LABORATORY 6: The Complete Urinalysis with Automation

stripeoddElectronics - Devices

Nov 8, 2013 (3 years and 9 months ago)

219 views

MLAB 1311 UA/BF Laboratory Exercise
6


Page
1


Revised
9
/
12/
2012

LABORATORY
6
:

The Complete
Urinalysis


with Automation


PreLab Preparation:

1.

Review YouTube videos on Clinitek Status

Principle & Operation

http://www.youtube.com/watch?v=j
-
8loszD
-
U8&feature=related


http://www.youtube.com/watch?v=S1tpQqh9M88&feature=endscreen&NR=1

Performing a UA

http://www.youtube.com/watch?v=6TCIOB1vUvI

Cleaning the reference strip

http://www.youtube.com/watch?v=tRZn6BPP5EA

Note: do not attempt this procedure without instructor’s permission and supervision!

2.


Review the corresponding information in the course textbook(s) as
well as the classroom notes in

preparation for this lab and to aid in answering the study questions.


Points

Points are awarded for Admission Tickets, Skills, including general lab requirements, as well as
successful and timely compl
etion of Study Questions. Most Lab Report Forms are due at the conclusion of the
lab period; check with the lab instructor for exceptions. Study Questions are due by the end of the next lab
period, or as designated by the lab instructor.


Objectives

According to the standards set by the instructor and following appropriate demonstrations, the student will:

1.

observe the instructor’s demonstrations of care and handling of the urine analyzer, quality control

procedures, and performance of a routine UA on the instrument.

2.


‘mentor’ and evaluate one or more classmates and, in
-
turn, be similarly evaluated for the maintenance and
operation of the Siemens Clinitek Status+.

3.

perform routine maintenance and qu
ality control on an automated urine analyzer as directed.

4.

analyze assigned urine samples to obtain dipstick results within ± 1 pad reading of the instructor’s results
and matching microscopic results ± 20% as outlined in the Microscopic Lab.

5.

use
appropriate recording format to report results as established in previous UA labs.

6.

use quality control results to determine the acceptability of test results. (One set of controls per instrument
will be performed and all students who use that instrument

will record and utilize the information.)

7.

bring to the instructor’s attention any abnormal / unexpected results including dipstick results that are > 1
square above the negative or normal, and if the following microscopic structures are suspected: fatt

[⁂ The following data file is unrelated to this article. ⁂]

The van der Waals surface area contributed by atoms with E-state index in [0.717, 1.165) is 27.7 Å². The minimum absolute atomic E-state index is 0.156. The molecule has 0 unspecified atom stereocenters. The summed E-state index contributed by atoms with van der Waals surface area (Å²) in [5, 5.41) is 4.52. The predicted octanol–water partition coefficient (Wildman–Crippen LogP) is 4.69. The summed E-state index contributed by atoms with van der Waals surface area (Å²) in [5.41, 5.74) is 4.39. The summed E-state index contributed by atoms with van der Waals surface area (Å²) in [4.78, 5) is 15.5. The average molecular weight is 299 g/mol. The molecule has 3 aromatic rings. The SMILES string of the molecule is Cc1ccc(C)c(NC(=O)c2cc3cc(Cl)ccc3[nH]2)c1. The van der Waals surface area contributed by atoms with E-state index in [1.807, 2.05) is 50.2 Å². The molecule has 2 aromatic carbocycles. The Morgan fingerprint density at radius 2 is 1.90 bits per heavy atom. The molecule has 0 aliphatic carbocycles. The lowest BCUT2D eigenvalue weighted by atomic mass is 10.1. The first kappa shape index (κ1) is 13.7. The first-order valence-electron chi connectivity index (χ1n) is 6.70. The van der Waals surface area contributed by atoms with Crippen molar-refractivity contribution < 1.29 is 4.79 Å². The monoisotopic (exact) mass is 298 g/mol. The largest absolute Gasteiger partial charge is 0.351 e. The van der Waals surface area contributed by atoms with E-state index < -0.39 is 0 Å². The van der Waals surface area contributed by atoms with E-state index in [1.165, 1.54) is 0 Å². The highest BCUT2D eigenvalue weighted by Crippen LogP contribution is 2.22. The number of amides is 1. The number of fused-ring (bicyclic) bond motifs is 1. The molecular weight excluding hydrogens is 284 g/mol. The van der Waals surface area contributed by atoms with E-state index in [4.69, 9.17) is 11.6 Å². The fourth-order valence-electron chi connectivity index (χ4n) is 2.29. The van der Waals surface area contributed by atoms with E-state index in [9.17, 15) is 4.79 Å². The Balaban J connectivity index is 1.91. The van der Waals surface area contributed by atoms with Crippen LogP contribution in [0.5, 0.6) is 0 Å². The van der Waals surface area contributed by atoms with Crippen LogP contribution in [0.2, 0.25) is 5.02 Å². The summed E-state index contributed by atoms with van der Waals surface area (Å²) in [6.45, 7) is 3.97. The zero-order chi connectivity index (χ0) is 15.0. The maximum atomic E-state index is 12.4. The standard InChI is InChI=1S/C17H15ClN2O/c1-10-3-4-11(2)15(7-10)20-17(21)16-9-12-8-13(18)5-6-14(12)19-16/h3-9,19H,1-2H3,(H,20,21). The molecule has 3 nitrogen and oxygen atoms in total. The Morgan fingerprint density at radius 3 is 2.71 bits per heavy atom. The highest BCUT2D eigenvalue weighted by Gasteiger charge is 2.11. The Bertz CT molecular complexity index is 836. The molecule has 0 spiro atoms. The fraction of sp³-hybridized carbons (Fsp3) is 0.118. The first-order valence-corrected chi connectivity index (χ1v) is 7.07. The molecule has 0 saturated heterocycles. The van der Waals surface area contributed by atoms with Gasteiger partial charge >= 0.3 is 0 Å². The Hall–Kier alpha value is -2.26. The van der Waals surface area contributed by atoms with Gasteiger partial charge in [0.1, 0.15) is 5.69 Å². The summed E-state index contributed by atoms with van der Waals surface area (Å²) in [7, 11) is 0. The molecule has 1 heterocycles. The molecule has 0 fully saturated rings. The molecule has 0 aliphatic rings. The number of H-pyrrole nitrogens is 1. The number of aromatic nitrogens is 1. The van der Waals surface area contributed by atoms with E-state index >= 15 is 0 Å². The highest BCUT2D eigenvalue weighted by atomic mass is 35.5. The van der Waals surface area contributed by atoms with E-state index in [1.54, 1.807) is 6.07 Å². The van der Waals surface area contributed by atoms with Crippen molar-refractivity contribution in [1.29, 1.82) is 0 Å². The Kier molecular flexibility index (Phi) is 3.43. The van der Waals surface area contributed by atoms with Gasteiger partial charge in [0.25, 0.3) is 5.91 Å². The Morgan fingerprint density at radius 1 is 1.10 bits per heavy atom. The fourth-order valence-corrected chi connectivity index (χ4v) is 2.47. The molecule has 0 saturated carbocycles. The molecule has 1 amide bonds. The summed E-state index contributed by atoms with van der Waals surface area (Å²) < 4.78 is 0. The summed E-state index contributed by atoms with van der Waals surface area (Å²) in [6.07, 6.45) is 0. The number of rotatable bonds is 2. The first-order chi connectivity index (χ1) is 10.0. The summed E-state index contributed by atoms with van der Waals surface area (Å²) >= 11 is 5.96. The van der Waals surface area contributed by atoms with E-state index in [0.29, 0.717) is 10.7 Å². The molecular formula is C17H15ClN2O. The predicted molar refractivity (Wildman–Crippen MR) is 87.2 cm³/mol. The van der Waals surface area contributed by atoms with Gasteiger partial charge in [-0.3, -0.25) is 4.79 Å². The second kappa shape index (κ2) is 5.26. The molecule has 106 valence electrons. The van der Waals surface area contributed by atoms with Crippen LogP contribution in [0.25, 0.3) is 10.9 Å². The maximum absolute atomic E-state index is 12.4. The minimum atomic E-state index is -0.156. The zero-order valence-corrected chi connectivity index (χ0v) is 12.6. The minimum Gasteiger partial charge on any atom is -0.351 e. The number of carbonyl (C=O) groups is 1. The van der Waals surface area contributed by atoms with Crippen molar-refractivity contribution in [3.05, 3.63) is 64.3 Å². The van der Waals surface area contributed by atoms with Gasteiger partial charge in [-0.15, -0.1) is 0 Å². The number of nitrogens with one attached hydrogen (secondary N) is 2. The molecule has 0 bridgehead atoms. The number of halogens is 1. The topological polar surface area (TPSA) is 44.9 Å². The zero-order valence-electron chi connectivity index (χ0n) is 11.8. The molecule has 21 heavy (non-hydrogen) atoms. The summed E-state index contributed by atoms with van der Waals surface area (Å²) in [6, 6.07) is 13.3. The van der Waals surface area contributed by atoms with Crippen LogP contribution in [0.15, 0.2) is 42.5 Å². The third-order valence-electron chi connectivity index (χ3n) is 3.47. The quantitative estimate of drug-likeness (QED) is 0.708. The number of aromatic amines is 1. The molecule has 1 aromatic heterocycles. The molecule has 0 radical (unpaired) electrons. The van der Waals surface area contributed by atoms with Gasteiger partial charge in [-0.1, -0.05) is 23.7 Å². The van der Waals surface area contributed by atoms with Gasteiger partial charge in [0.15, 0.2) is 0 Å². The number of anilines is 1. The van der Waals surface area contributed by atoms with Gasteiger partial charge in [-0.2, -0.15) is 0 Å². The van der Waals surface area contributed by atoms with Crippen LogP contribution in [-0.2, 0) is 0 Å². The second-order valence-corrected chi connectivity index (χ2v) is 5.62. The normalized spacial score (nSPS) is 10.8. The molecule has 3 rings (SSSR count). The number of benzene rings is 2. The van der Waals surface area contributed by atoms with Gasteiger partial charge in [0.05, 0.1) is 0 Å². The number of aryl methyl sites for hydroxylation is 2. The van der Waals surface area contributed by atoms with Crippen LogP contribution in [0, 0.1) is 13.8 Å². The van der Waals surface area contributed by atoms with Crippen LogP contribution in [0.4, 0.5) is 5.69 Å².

y,
cellular, or waxy casts, abnormal crystalline structures, oval fat bodies, fat globules, trichomonas, etc.

8.

answer all pre
-
test and study questions using related information found in the textbook, lecture guide, and
this lab procedure, as well as all

course lab procedures covered previously.


Purposes of testing

Routine complete urinalysis is done for a number of reasons:

1.

Screen for asymptomatic, congenital, and inherited diseases such as diabetes mellitus, galactosemia,

renal and liver disease.

2.

To aid in diagnosis of diseases such as urinary tract infections, diabetes, and types of jaundice.

3.

To determine the progress of a disease and the effectiveness of treatment.


Specimen Collection / Handling, Processing and Testing

1.

Accept only fresh

urine samples collected in a clean, disposable plastic container, properly labeled. Ideally,
at least 30 mL of the first
-
morning specimen is provided. Clean catch is preferred, especially from female
patients, whose specimens may have increased WBCs from
genital contamination. Other collection methods
and techniques may be used, but test result outcomes may be compromised. Nitrite results are optimized by
using a first morning specimen or one that has remained in the bladder for four hours or more.

2.

If
sample is to be cultured, follow the protocol of the institution. Example instructions: mix the

sample well and pour off an aliquot into a sterile tube and send to the Microbiology department

ASAP.

3.

If testing cannot be done within 1 hour after voiding
, refrigerate the tightly capped specimen

immediately. Because the majority of the dipstick reactions are enzyme driven rate reactions, the

refrigerated urine samples must be allowed to return to room temperature before testing
.

4.

Prolonged exposure of

the specimen to room temperature before testing may result in microbial

proliferation. The effects of microbial proliferation include:


a.

Increase in pH due to bacterial action on urea resulting in the formation of ammonia.

MLAB 1311 UA/BF Laboratory Exercise
6


Page
2


Revised
9
/
12/
2012


b.

Increased chance of false

positive results with the protein test area due to the




increasing alkaline pH overriding the buffer on the pad.


c.

Decrease in glucose levels due to bacterial utilization.


d.